theThere’s a wonderful moment of schoolboy humour, which reveals much about McLaren’s egalitarian nature, and his hunger to innovate, when he and his engineers start to build McLaren-badged race cars. He hires the designer and engineer Robin Herd, impressed by his work at Concorde, particularly with a lightweight aircraft material called mallite. One morning, Herd goes into his office and shuts the door. The team wheels out a tube of mallite that they have fashioned into a cannon, and proceed to fire a homemade missile at the door. The explosion is more than they bargained for, and the missile flies through the door, leaving a gaping hole. Giggling, the men shove the weapon under the desk before Herd, mystified, emerges, none the wiser.
This is a team who would go on to build Formula One cars, Can-Am and road cars, so successfully that Bruce McLaren remains the only man, since 1968, to win a grand prix in a car he designed, which bears his name on the nose. And yet they managed to remain a band of giggling brothers, so loyal that every one of them turned up to work the day after Bruce McLaren died, despite being given the day off.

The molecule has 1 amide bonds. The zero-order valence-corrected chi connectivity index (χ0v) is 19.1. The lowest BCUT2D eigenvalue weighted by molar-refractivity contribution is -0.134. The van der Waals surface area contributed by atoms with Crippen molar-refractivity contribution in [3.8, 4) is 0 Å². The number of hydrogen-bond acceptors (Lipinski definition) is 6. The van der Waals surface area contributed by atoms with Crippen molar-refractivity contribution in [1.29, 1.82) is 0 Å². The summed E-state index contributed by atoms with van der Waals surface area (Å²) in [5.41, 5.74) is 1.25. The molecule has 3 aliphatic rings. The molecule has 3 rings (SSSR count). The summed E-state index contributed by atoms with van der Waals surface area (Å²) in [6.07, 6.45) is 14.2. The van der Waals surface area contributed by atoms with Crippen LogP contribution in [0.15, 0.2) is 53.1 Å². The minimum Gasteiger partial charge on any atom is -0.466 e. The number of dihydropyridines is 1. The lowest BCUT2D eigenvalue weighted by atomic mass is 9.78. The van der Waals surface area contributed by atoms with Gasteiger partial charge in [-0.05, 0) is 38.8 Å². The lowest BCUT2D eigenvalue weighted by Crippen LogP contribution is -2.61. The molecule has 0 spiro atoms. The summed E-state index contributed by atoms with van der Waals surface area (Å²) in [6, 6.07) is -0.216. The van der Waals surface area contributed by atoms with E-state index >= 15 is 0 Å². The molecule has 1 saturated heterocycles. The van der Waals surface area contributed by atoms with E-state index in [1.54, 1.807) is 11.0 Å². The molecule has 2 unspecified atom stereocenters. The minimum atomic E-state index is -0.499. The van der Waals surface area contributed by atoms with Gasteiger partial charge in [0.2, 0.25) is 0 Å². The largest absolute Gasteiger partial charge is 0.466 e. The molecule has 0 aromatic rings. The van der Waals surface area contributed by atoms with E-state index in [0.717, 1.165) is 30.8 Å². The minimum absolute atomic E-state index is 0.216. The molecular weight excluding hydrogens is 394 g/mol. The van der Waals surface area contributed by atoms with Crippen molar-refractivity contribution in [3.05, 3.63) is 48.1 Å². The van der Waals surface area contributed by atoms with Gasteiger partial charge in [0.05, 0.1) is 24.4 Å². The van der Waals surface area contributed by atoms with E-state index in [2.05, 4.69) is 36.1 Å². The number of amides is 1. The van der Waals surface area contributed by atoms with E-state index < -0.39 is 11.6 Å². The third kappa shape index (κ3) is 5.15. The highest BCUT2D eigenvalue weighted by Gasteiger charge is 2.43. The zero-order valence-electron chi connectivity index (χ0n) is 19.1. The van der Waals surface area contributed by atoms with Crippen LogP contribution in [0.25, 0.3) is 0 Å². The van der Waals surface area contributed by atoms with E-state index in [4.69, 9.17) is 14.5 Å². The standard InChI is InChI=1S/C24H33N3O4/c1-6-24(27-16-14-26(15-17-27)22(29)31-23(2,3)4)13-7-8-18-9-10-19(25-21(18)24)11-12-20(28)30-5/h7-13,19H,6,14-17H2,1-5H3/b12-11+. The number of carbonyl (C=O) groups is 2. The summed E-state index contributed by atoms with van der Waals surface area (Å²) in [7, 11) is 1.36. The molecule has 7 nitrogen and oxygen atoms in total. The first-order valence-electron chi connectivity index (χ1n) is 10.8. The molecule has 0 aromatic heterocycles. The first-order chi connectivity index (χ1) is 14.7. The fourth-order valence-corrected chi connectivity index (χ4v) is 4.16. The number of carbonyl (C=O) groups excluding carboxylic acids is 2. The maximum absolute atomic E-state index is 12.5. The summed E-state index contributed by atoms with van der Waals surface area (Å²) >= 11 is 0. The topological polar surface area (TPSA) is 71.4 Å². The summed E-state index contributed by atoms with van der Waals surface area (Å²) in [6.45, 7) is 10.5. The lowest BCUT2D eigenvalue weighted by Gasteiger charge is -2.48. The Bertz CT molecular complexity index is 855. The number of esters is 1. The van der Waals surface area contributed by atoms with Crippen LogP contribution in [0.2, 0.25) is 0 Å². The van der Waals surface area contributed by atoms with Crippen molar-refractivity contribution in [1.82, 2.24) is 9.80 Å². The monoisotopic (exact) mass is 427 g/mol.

“Bruce was a superstar”, says Jackie Stewart in the film. Homage is also paid by Emerson Fittipaldi, Dan Gurney and Mario Andretti, although it is McLaren’s own words of respect, paid to team-mate Timmy Mayer, who predeceased McLaren, and quoted so often, that form the best-fitting tribute: “The news that he had died instantly was a terrible shock to all of us, but who is to say that he had not seen more, done more and learned more in his few years than many people do in a lifetime? To do something well is so worthwhile that to die trying to do it better cannot be foolhardy. It would be a waste of life to do nothing with one’s ability, for I feel that life is measured in achievement, not in years alone.”
McLaren is in cinemas on May 25th and on DVD and digital download on May 29th
Photograph courtesy of LAT Images